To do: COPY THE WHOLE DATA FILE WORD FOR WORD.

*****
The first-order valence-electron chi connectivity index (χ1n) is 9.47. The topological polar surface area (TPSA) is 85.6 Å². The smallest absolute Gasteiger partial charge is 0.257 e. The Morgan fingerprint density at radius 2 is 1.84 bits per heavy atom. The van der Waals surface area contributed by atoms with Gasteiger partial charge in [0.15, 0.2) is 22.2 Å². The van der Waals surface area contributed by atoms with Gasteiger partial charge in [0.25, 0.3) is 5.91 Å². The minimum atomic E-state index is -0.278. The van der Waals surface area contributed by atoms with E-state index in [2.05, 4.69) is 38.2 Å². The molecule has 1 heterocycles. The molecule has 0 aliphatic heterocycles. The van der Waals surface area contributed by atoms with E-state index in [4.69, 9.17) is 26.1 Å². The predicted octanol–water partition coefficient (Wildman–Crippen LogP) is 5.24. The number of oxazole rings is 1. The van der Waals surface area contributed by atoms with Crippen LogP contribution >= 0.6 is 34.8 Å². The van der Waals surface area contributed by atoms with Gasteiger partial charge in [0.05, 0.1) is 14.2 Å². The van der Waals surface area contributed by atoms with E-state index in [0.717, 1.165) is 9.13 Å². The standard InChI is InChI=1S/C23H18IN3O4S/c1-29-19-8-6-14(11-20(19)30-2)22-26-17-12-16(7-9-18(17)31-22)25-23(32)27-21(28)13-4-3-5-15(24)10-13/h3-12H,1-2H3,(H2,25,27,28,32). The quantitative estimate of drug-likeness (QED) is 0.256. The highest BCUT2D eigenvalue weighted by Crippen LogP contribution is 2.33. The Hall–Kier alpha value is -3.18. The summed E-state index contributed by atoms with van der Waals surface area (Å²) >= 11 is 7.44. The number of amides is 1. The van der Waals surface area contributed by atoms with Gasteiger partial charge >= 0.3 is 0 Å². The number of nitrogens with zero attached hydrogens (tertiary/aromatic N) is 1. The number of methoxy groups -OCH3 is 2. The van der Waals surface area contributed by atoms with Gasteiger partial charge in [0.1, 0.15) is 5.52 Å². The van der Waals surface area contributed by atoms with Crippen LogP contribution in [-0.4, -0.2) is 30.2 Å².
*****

The first-order valence-electron chi connectivity index (χ1n) is 9.47. The topological polar surface area (TPSA) is 85.6 Å². The smallest absolute Gasteiger partial charge is 0.257 e. The Morgan fingerprint density at radius 2 is 1.84 bits per heavy atom. The van der Waals surface area contributed by atoms with Gasteiger partial charge in [0.15, 0.2) is 22.2 Å². The van der Waals surface area contributed by atoms with Gasteiger partial charge in [0.25, 0.3) is 5.91 Å². The minimum atomic E-state index is -0.278. The van der Waals surface area contributed by atoms with E-state index in [2.05, 4.69) is 38.2 Å². The molecule has 1 heterocycles. The molecule has 0 aliphatic heterocycles. The van der Waals surface area contributed by atoms with E-state index in [4.69, 9.17) is 26.1 Å². The predicted octanol–water partition coefficient (Wildman–Crippen LogP) is 5.24. The number of oxazole rings is 1. The van der Waals surface area contributed by atoms with Crippen LogP contribution >= 0.6 is 34.8 Å². The van der Waals surface area contributed by atoms with Gasteiger partial charge in [0.05, 0.1) is 14.2 Å². The van der Waals surface area contributed by atoms with E-state index in [0.717, 1.165) is 9.13 Å². The standard InChI is InChI=1S/C23H18IN3O4S/c1-29-19-8-6-14(11-20(19)30-2)22-26-17-12-16(7-9-18(17)31-22)25-23(32)27-21(28)13-4-3-5-15(24)10-13/h3-12H,1-2H3,(H2,25,27,28,32). The quantitative estimate of drug-likeness (QED) is 0.256. The highest BCUT2D eigenvalue weighted by Crippen LogP contribution is 2.33. The Hall–Kier alpha value is -3.18. The summed E-state index contributed by atoms with van der Waals surface area (Å²) >= 11 is 7.44. The number of amides is 1. The van der Waals surface area contributed by atoms with Gasteiger partial charge >= 0.3 is 0 Å². The number of nitrogens with zero attached hydrogens (tertiary/aromatic N) is 1. The number of methoxy groups -OCH3 is 2. The van der Waals surface area contributed by atoms with Gasteiger partial charge in [0.1, 0.15) is 5.52 Å². The van der Waals surface area contributed by atoms with Crippen LogP contribution in [-0.4, -0.2) is 30.2 Å².